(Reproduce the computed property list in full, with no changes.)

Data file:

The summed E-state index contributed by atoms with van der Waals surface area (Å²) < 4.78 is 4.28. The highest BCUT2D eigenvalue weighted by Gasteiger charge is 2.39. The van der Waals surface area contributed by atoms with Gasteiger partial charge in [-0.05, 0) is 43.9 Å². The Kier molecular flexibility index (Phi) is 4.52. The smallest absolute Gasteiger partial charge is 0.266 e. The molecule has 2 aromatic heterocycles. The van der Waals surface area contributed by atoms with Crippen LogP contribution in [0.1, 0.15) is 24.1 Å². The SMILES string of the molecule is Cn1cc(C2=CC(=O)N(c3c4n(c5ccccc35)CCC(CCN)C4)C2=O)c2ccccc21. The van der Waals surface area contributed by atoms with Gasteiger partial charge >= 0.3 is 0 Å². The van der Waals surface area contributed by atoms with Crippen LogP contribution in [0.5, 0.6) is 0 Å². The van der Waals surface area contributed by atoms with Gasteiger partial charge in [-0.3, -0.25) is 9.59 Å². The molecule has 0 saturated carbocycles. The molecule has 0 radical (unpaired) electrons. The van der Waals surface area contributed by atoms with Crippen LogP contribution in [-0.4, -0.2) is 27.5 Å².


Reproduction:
The summed E-state index contributed by atoms with van der Waals surface area (Å²) < 4.78 is 4.28. The highest BCUT2D eigenvalue weighted by Gasteiger charge is 2.39. The van der Waals surface area contributed by atoms with Gasteiger partial charge in [-0.05, 0) is 43.9 Å². The Kier molecular flexibility index (Phi) is 4.52. The smallest absolute Gasteiger partial charge is 0.266 e. The molecule has 2 aromatic heterocycles. The van der Waals surface area contributed by atoms with Crippen LogP contribution in [0.1, 0.15) is 24.1 Å². The SMILES string of the molecule is Cn1cc(C2=CC(=O)N(c3c4n(c5ccccc35)CCC(CCN)C4)C2=O)c2ccccc21. The van der Waals surface area contributed by atoms with Gasteiger partial charge >= 0.3 is 0 Å². The van der Waals surface area contributed by atoms with Crippen LogP contribution in [0.5, 0.6) is 0 Å². The van der Waals surface area contributed by atoms with Gasteiger partial charge in [-0.3, -0.25) is 9.59 Å². The molecule has 0 saturated carbocycles. The molecule has 0 radical (unpaired) electrons. The van der Waals surface area contributed by atoms with Crippen LogP contribution in [-0.4, -0.2) is 27.5 Å².